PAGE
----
The eighth-pass Ansar admits he could not speak or understand English before. He rues the times he did not walk up to a foreigner and offer his services. He had heard that they were generous tippers. But those tips were foregone due to the language-barrier. Once when he did try, he goofed up "bad enough" to rememeber it.
He had approached a foreigner who had just gotten off the train. When he offered to carry the luggage, the tourist just said, "No."
"I thought he said 'nau' (which means nine in Hindi) and got busy arranging for nine coolies to carry his luggage," he laughs.
"Now, I come back home and practise the phrases with my kids. They go to school. So, they correct me when I forget or say something incorrect," he says.
And yes - he's not missing those generous tips any more. His income has gone up from Rs 50 a day to Rs 100, he says.
Not quite unlike Ansar, Munshi Khan too had been to school. But unlike the former, Khan had attended senior secondary and had learnt English. But with over 20 years of towing luggage, fighting for the last rupee he could get - English had just plain slipped out of his memory like it never had been there in the first place. He is trying to get some of it back with the training now.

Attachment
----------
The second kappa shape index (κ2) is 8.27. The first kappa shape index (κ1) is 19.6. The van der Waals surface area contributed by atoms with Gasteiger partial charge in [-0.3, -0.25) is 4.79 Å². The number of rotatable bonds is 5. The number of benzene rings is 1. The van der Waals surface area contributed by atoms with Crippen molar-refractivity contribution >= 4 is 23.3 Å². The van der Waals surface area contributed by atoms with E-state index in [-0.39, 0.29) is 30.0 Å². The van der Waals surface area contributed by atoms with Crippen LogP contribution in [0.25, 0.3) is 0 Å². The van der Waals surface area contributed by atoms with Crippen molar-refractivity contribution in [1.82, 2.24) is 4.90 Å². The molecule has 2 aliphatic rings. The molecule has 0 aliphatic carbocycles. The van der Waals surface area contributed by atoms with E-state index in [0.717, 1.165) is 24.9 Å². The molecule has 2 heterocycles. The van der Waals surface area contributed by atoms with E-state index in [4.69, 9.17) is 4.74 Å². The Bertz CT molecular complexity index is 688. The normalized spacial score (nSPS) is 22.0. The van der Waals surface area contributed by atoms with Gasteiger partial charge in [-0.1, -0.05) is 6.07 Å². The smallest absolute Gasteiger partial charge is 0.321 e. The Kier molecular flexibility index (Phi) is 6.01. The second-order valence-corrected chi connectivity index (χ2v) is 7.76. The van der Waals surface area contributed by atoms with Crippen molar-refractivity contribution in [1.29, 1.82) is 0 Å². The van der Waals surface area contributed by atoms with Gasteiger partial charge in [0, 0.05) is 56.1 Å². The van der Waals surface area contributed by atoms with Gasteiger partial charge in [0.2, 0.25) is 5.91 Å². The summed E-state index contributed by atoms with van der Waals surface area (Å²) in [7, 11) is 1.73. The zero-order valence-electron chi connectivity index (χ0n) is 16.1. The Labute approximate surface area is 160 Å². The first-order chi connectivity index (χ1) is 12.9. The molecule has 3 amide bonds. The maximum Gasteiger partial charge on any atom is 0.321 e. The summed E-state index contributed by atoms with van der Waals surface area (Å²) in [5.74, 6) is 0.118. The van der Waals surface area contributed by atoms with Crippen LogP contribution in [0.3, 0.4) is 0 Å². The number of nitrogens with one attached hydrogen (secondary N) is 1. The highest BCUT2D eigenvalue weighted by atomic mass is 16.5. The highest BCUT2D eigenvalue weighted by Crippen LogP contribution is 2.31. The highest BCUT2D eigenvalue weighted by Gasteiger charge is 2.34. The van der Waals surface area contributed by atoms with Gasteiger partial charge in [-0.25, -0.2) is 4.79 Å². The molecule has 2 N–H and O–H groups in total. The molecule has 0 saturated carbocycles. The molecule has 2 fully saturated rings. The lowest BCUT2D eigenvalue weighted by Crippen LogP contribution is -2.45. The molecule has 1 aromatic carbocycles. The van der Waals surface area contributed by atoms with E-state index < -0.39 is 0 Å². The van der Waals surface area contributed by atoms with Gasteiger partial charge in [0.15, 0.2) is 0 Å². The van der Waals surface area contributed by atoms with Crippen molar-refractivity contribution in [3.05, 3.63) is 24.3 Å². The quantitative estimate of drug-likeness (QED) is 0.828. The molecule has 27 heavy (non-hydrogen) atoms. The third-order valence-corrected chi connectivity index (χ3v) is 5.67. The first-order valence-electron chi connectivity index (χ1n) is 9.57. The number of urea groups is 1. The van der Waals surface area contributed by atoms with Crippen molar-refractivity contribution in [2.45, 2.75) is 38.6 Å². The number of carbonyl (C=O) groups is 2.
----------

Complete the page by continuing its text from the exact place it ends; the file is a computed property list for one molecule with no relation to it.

They may not exactly each be an Air India Maharaja. But soon, these unofficial mascots of the Indian Railways will have at least two things common with the iconic caricature - the red of the tunic and the pleasant demeanour (the Maharaja just seems ready with welcome-bows!)
Shalendra Sharma, senior divisional commercial manager, Delhi division says, “The first phase of the training session is expected to complete by June end. The porters who are not covered by June 30 will get training in a special session.”
Besides, the Delhi division is planning for a second phase of the training programmeme. In the second phase India Tourism Development Corporation (ITDC) will train the porters. A proposal has been submitted to the Northern Railway headquarters, once approved the second phase will start. ITDC will have their own modules and training will be given on that bases, Sharma adds.
An image is always in the details. For a city aspiring for the 'world-class' label, Delhi is readying itself with uncommon, and yet, very pertinent ones - quite like the English-speaking porters.